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Monday, March 15, 2021

Love as Another Way of Being: Spiritual Wisdom from bell hooks | by Eva Whittaker

Some days, it feels as if my feet are on shifting sands. We are facing different crises on many fronts in our shared life. A global pandemic making wealth and health disparities, as well as our deep disconnection from each other, all the more clear. A profound sense of isolation. The history and present crisis of racial and social inequity and oppression, pushing us to live the questions of what an ethical and equitable society might look like. Just to name a few.

I’ve been reflecting on what it looks like to live my values right now. And I often feel as though I’m looking for some sort of hope or clarity, in any form really, to meet this moment. Spiritual practices like lovingkindness meditation or walking in the woods help me to restore some balance, but it’s almost inevitable to eventually feel the weight of isolation from our beloved communities or the sense that our lives are on pause. In this time, reading bell hooks’ All About Love feels like a tonic, and a sacred text. In this book, she writes wisely and incisively about community and about love as an active force in our lives.

hooks illuminates with incredible precision the crises we face as what she terms a ‘loveless’ society, and the importance of reorienting our shared lives toward a ‘love ethic’. She tells us that love is something more expansive, more persuasive than the ‘love’ society romanticizes, physicalizes and idealizes. Instead, she names love as a necessary embodiment of care, responsibility, compassion, humility, and integrity in every aspect of our lives. It involves cultivating personal and social awareness, which "enables us to critically examine our actions to see what is needed so that we can give care, be responsible, show respect, and indicate a willingness to learn".

In a society which does not promote this expansive understanding of love, we are left divided and out of touch. hooks writes incisively about the consequences of this lovelessness, and how it promotes fear of difference and intense disconnection. But “when we choose to love we choose to move against fear - against alienation and separation. The choice to love is a choice to connect - to find ourselves in the other”. This is wisdom many different religious and spiritual traditions impart, too. How we locate ourselves lovingly in relation to one another is empowering, and profoundly spiritual.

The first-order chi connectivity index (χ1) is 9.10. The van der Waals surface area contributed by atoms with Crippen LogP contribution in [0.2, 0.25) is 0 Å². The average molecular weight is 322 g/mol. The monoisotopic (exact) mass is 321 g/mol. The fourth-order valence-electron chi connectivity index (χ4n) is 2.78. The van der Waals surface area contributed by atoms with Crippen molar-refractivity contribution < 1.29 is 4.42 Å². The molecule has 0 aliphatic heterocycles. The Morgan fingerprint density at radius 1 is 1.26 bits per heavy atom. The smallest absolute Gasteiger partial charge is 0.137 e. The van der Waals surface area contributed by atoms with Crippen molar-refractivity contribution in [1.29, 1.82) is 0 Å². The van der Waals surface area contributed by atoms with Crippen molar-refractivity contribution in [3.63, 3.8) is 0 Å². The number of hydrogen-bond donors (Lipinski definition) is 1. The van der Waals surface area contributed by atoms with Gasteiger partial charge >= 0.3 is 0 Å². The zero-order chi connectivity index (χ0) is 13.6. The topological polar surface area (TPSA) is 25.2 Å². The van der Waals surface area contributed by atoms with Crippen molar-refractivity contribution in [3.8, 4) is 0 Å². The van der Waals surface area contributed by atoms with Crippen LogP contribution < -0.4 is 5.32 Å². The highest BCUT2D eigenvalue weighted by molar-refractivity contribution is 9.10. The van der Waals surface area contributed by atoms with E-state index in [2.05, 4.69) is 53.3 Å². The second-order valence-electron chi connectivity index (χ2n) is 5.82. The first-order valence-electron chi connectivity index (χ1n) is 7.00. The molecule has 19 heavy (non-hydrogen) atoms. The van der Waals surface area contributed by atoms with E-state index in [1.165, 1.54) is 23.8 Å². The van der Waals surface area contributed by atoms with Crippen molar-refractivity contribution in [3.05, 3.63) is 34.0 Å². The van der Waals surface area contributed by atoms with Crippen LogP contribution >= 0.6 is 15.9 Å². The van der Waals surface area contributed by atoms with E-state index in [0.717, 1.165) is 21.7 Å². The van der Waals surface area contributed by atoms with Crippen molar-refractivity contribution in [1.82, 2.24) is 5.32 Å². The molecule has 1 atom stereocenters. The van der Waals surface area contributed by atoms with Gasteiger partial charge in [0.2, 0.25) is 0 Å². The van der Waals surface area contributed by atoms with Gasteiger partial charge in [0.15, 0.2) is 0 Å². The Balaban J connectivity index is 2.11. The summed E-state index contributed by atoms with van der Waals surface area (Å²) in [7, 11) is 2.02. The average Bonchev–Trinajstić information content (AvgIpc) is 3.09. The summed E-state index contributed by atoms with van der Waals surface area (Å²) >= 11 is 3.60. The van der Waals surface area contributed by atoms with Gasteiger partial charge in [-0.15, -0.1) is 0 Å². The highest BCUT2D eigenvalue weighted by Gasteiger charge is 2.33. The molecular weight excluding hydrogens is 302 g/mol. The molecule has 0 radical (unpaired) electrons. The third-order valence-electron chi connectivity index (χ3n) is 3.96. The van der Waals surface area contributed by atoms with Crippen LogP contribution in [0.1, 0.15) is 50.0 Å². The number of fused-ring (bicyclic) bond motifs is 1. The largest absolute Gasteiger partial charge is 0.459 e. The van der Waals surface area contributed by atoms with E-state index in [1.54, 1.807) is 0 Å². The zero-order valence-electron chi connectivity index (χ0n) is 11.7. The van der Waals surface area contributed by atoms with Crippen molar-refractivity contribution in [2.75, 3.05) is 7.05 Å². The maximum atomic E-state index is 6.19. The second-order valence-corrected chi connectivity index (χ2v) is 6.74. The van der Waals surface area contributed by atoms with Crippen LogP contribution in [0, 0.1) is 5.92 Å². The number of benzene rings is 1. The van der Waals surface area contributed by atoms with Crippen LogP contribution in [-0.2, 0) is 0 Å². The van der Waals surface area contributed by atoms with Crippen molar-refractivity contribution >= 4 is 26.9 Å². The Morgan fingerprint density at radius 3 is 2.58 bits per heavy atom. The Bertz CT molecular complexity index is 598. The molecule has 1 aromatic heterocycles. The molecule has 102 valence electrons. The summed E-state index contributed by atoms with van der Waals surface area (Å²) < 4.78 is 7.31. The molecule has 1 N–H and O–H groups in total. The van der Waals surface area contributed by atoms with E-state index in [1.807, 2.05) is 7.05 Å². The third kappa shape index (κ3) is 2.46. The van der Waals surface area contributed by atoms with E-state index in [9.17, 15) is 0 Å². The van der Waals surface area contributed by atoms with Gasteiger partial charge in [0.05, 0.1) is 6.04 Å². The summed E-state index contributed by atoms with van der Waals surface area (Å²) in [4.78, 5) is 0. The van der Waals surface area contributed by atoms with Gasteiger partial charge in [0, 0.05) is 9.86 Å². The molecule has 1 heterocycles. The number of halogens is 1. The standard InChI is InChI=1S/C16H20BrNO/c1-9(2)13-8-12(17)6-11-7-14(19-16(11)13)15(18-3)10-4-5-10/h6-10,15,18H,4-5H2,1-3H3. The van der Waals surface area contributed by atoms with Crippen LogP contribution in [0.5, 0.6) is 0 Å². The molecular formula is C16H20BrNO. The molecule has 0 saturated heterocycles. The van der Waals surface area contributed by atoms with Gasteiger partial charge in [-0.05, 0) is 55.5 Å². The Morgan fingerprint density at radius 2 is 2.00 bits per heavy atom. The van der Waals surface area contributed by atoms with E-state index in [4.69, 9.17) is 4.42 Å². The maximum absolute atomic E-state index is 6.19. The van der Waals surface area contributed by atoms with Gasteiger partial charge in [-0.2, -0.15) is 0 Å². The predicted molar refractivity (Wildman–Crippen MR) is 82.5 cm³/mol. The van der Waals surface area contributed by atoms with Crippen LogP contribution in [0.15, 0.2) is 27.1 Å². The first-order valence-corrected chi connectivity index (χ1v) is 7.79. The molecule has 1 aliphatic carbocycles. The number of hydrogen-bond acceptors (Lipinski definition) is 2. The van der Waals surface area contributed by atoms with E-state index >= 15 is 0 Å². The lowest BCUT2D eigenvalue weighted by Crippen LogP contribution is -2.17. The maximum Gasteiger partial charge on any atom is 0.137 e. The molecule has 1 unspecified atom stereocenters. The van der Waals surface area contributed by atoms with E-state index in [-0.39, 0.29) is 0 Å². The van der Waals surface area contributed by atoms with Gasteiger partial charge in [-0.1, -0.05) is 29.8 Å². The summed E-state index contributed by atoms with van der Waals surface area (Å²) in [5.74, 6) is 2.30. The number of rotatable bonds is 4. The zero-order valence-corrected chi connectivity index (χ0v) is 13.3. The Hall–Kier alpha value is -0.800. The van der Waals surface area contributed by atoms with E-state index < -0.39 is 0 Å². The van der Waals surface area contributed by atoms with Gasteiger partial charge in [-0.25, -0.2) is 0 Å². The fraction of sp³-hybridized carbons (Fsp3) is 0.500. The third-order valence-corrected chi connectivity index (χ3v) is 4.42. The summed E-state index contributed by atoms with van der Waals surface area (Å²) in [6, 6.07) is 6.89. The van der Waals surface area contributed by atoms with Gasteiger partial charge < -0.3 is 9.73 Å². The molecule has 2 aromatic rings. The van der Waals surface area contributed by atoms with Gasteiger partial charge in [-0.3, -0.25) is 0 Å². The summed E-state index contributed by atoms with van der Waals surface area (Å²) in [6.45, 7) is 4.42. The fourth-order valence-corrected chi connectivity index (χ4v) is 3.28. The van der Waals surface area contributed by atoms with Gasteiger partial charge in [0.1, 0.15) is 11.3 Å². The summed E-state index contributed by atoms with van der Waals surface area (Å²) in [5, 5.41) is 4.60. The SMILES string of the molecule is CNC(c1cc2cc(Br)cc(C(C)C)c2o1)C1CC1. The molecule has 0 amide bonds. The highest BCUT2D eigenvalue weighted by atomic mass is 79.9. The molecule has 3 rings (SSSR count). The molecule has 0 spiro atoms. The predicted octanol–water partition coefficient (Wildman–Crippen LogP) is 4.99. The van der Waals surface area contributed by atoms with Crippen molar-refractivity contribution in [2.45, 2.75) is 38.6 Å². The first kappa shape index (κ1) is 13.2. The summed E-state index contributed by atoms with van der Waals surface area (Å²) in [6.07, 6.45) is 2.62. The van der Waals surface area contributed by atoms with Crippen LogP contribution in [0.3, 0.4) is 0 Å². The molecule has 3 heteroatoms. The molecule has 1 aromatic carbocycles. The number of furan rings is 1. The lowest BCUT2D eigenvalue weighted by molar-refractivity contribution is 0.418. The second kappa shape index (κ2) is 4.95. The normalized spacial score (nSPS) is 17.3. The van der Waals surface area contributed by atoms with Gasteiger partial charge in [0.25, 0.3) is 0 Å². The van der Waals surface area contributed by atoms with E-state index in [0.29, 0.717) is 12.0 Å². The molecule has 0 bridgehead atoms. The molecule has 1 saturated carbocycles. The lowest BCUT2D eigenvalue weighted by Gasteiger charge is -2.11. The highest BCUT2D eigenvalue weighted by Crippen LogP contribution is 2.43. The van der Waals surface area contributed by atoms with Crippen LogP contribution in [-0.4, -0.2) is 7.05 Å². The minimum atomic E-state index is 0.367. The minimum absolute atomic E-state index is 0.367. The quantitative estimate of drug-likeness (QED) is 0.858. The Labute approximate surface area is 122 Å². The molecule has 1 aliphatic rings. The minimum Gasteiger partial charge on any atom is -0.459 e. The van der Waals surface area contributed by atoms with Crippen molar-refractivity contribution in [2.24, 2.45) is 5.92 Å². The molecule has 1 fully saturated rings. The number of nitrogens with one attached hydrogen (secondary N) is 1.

Seen clearly, this love is a transformative force which enhances our communal relationships, cultivates spiritual growth, and gives us different values to live by. Drawing on her own wisdom, and the wisdom of spiritual thinkers like Thomas Merton and Martin Luther King Jr, she writes that embracing and enacting love is a profoundly spiritual way of being – as well as something inherently political and necessarily communal. hooks writes, “we can collectively regain our faith in the transformative power of love by cultivating courage, the strength to stand up for what we believe in, to be accountable both in word and deed." This embrace of love is equally a commitment to a spiritual life for hooks, which requires “conscious practice, [and] a willingness to unite the way we think with the way we act”. This choice, to ‘walk our talk’, is a life founded on a “commitment to a way of thinking and behaving that honors principles of inter-being and interconnectedness.”

The way hooks emphasizes this courage and compassion as necessary elements of living by a love ethic reminds me of Interfaith Philadelphia’s motto, ‘Dare to Understand’. She writes of love like it’s a well, an aquifer – out of which flows hope and energy, strength and renewal, if we choose courageously (against the received ‘wisdom’ of our loveless society) to tap it. She teaches us "to remember that though our paths are many, we are made one community in love.” This is the ethos of interfaith work, and of building bridges of solidarity and trust across different ideologies and faith traditions, in order to create a more loving society. Reminding us of our responsibility to each other, and the spiritual nourishment that love provides, hooks illuminates another way of being for this time and all time. She gives us an expansive understanding of how to meet this moment of separation and suffering with equal strength and tenderness. I am so grateful for her wisdom, and her ability to see a long-view of our life together, which grounds me in hope.

If you want to read more about the impact of bell hooks’  broader oeuvre, find a wonderful commentary and 'starter kit' here. Thanks to Chelsea and my fellow interns for exploring parts of this text with me.

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